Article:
In discussing how communities of practice can bridge the gap between innovation (new ideas) and getting work done (usually in project or work teams), I derived this graphic. For a detailed explanation of my thinking behind this, see my presentation on communities and the coherent enterprise.
I have observed that what underlies creative and complex work (the future of work in the network era, in my opinion) is empowered workers who take control of their own learning. This is the premise of personal knowledge management. PKM is not just about finding information, but also connecting to people.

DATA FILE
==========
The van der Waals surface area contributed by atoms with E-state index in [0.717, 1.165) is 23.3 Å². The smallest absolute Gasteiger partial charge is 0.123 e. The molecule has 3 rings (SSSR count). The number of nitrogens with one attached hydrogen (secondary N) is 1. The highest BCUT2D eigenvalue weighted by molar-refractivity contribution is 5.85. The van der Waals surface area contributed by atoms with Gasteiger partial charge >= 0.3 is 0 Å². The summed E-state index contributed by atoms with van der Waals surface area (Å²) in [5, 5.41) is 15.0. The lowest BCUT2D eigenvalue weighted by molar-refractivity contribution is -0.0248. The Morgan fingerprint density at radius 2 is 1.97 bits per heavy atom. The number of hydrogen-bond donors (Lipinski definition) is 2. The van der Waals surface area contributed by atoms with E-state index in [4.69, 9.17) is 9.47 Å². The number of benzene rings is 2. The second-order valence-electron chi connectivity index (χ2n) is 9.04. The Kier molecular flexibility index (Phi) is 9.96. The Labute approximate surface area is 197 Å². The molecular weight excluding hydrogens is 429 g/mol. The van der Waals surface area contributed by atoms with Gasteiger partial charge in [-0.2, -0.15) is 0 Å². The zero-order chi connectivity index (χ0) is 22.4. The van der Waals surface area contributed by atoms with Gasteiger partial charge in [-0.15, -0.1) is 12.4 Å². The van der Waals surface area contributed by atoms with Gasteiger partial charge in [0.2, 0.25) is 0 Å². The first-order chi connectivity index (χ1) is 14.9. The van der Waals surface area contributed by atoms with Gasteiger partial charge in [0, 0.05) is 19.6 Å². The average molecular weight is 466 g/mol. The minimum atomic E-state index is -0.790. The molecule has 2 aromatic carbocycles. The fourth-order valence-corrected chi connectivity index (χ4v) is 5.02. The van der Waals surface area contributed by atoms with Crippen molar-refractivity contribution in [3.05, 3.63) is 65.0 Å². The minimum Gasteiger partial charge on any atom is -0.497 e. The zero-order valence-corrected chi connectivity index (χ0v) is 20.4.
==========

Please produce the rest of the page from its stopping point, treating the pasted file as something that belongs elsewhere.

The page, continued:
Using the Seek-Sense-Share framework, people seek new contacts in their social networks, and over time (filtering), some become co-members in communities of practice. Communities of practice help to inform our work and life, some of our learning and observations creating new ideas or practices. We can then share these new ideas with our communities, discerning who and how to share with, at the appropriate times. For instance, we may share a new practice first with a professional community of practice before publishing it to our general social networks.
A key part of PKM is connecting our networks, our communities, our work, and our lives together in order to make sense, be more productive, and open ourselves to serendipity. It’s a holistic approach, not one that compartmentalizes work and life, but something that helps us to make sense of the whole messy, complex world we live in. As such, it’s always a work in progress, but it starts by connecting to others.